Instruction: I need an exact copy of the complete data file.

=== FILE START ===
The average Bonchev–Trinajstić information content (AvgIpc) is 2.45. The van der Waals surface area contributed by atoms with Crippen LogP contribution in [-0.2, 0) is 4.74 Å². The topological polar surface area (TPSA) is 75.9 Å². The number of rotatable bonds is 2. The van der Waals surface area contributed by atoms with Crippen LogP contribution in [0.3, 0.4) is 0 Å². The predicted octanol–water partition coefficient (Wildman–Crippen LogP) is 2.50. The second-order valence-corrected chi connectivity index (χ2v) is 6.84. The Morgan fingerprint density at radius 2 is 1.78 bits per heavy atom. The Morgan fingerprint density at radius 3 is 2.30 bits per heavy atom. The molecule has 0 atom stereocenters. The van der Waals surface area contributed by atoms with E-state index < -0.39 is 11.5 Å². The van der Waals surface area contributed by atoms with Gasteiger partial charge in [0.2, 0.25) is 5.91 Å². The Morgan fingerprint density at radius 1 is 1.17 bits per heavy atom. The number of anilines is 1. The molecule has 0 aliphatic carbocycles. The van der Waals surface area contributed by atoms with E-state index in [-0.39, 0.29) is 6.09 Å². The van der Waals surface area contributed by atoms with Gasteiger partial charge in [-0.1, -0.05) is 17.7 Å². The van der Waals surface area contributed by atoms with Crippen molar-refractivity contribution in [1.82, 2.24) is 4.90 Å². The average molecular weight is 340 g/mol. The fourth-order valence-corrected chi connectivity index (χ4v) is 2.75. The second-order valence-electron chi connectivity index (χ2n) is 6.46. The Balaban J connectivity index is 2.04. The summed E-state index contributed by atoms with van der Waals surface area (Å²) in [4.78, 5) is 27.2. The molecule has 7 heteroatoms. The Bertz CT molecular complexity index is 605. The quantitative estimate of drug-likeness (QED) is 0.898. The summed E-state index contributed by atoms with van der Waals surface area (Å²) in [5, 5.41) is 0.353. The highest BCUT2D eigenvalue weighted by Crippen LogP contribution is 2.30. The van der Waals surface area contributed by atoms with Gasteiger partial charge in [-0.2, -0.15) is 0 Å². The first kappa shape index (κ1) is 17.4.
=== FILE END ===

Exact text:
The average Bonchev–Trinajstić information content (AvgIpc) is 2.45. The van der Waals surface area contributed by atoms with Crippen LogP contribution in [-0.2, 0) is 4.74 Å². The topological polar surface area (TPSA) is 75.9 Å². The number of rotatable bonds is 2. The van der Waals surface area contributed by atoms with Crippen LogP contribution in [0.3, 0.4) is 0 Å². The predicted octanol–water partition coefficient (Wildman–Crippen LogP) is 2.50. The second-order valence-corrected chi connectivity index (χ2v) is 6.84. The Morgan fingerprint density at radius 2 is 1.78 bits per heavy atom. The Morgan fingerprint density at radius 3 is 2.30 bits per heavy atom. The molecule has 0 atom stereocenters. The van der Waals surface area contributed by atoms with E-state index < -0.39 is 11.5 Å². The van der Waals surface area contributed by atoms with Gasteiger partial charge in [0.2, 0.25) is 5.91 Å². The Morgan fingerprint density at radius 1 is 1.17 bits per heavy atom. The number of anilines is 1. The molecule has 0 aliphatic carbocycles. The van der Waals surface area contributed by atoms with E-state index in [-0.39, 0.29) is 6.09 Å². The van der Waals surface area contributed by atoms with Gasteiger partial charge in [-0.1, -0.05) is 17.7 Å². The van der Waals surface area contributed by atoms with Crippen molar-refractivity contribution in [1.82, 2.24) is 4.90 Å². The average molecular weight is 340 g/mol. The fourth-order valence-corrected chi connectivity index (χ4v) is 2.75. The second-order valence-electron chi connectivity index (χ2n) is 6.46. The Balaban J connectivity index is 2.04. The summed E-state index contributed by atoms with van der Waals surface area (Å²) in [4.78, 5) is 27.2. The molecule has 7 heteroatoms. The Bertz CT molecular complexity index is 605. The quantitative estimate of drug-likeness (QED) is 0.898. The summed E-state index contributed by atoms with van der Waals surface area (Å²) in [5, 5.41) is 0.353. The highest BCUT2D eigenvalue weighted by Crippen LogP contribution is 2.30. The van der Waals surface area contributed by atoms with Gasteiger partial charge in [-0.2, -0.15) is 0 Å². The first kappa shape index (κ1) is 17.4.